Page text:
Controller Area Network (CAN) and Local Interconnect Network (LIN) are quickly becoming the automotive industry's control networks of choice. Mi-crochip Technology's PIC18Cx58 and PIC-16C43x microcontrollers target this market with integrated CAN and LIN interfaces that keep costs down while improving integration and performance. Combining the microcontrol unit (MCU) with the network interface trims the hardware footprint and improves reliability.
CAN handles communication tasks for engine control, navigation systems, and other functions. Used extensively in industrial control applications such as medical instruments, robotics, and motor control, it supports distributed master nodes. LIN is a low-cost, master/slave architecture for short distances, like the space within a car door. Its slow speed of up to 20 kbits/s is enough for most basic control needs.
The 68-pin PIC18C658 and 84-pin PIC18C858 incorporate CAN 2.0B interfaces. CAN operates at 1 Mbit/s over two wires. The 18-pin PIC-16C432-I/SS and 20-pin PIC-16C433-I/SO have LIN interfaces that operate at 20 kbits/s over one wire.
Both PIC18Cx58 models include 1536 bytes of RAM. Also, the MCUs include 16 kwords of one-time-programmable (OTP) memory. The program memory is written using Microchip's In-Circuit Serial Programming (ICSP) technology. ICSP uses only two I/O pins. Designers, then, can program the MCU after the chip has been installed.
The CAN interface supports two priority levels, two acceptance masks, and six acceptance filters. Its receiver is double buffered. Furthermore, the chip supports programmable wake-up for power-consumption management. It has a self-test programmable loopback mode, too.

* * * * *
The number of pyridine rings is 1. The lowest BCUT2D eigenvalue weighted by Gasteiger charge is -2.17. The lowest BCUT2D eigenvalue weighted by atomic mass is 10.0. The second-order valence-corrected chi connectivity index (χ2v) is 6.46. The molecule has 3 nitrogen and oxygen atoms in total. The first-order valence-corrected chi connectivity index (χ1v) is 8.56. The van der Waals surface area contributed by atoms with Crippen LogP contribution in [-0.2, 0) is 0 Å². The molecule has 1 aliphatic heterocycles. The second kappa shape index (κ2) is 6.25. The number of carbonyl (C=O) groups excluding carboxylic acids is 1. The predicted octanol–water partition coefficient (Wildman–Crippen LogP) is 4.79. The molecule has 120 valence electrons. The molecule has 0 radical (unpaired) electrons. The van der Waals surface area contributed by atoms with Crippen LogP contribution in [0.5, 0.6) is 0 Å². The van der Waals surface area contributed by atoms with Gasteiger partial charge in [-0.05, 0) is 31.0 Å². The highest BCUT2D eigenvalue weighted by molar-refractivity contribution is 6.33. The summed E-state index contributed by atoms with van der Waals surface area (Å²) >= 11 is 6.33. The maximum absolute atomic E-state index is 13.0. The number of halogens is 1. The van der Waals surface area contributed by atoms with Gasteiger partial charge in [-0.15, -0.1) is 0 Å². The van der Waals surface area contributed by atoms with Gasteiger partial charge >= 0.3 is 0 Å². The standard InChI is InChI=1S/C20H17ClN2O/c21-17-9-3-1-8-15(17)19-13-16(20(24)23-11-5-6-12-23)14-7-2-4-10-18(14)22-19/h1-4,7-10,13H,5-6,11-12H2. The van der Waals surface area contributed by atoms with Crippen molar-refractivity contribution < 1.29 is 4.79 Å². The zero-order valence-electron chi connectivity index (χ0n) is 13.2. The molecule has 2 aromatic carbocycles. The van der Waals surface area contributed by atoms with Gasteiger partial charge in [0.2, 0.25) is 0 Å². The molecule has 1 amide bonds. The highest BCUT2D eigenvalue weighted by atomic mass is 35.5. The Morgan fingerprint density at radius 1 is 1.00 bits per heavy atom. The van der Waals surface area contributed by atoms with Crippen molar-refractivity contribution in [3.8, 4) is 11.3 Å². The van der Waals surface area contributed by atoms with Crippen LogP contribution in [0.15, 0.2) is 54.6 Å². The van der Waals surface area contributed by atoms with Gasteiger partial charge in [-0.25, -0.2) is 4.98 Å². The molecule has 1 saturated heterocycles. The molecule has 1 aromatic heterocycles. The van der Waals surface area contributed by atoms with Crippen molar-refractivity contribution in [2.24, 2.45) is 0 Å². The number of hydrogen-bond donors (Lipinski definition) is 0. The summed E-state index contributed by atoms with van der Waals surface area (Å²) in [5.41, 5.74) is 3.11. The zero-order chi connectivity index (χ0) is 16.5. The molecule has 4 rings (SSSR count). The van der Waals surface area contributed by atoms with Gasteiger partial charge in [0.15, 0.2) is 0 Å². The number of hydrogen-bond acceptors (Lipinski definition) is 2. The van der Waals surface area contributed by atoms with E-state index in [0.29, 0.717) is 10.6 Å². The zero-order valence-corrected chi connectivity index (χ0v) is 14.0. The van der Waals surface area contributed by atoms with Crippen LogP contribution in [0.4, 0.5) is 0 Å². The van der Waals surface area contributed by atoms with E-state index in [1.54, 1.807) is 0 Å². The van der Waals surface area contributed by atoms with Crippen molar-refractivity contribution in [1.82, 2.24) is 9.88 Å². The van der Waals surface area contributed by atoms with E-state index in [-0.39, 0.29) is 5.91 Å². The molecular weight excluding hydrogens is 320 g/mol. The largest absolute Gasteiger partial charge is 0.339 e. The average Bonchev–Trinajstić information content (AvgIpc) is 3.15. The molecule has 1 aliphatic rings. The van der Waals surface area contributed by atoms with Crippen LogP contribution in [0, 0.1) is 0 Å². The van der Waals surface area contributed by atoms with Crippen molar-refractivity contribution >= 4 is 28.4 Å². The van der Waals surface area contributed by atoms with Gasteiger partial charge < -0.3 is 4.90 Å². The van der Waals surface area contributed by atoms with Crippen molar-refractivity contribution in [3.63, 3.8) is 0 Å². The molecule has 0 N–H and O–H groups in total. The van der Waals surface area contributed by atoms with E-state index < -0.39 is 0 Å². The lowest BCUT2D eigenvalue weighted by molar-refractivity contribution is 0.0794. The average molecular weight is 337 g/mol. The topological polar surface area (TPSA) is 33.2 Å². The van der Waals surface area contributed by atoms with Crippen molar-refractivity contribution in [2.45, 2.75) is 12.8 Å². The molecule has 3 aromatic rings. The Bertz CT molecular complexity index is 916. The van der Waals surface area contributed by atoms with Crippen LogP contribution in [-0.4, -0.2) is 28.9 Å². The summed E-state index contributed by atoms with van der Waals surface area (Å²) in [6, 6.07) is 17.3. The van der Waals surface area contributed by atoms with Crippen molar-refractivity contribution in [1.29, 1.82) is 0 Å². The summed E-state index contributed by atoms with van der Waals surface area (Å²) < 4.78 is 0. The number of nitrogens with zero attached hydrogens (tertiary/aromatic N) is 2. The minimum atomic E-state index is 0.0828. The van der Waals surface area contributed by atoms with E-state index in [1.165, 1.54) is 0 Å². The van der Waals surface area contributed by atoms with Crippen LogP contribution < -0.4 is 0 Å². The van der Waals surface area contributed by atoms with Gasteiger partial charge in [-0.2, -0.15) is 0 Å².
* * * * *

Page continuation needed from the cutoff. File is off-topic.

Additional peripherals include a 9-bit addressable RS-485 USART, I2C and SPI support, a selectable oscillator, and a pair of capture/compare/PWM modules. The MCU includes a number of 8- and 16-bit timers with 52 or 68 bidirectional I/O ports. It has a 10-bit ADC, two comparators with a programmable voltage reference, and low-voltage protection and programmable brownout detection circuitry.
The PIC18Cx58 family works with Microchip's MPLAB-ICE 2000 universal in-circuit emulator (ICE). This device can emulate voltages as low as 2.0 V. Its integrated development environment runs on Windows. The MPLAB-ICE 2000 starts at $1995 each. C compilers and other development tools cost extra.
The PIC16C432-I/SS and PIC-16C433-I/SO include 2 kwords of OTP program memory and 128 bytes of RAM. Their 14-bit instructions execute in one cycle, except for the two-cycle branch instructions. The MCU program memory supports Microchip's ICSP programming technology.
A four-channel, 8-bit ADC is included. So are 8-bit timers, a watchdog timer with its own on-chip RC oscillator, and a power-up timer. The MCU supports a sleep mode, wake-on bus activity, and power-on reset.
The 68-pin PIC18C658 costs $7.35, the 84-pin PIC18C858 costs $8.08, the PIC16C432-I/SS costs $2.46, and the PIC16C433-I/SO costs $2.31. Flash-memory versions will be available later this year.
Microchip Technology Inc., 2355 West Chandler Blvd., Chandler, AZ 85224-6199; (480) 786-7200; fax (480) 889-9210; www.microchip.com.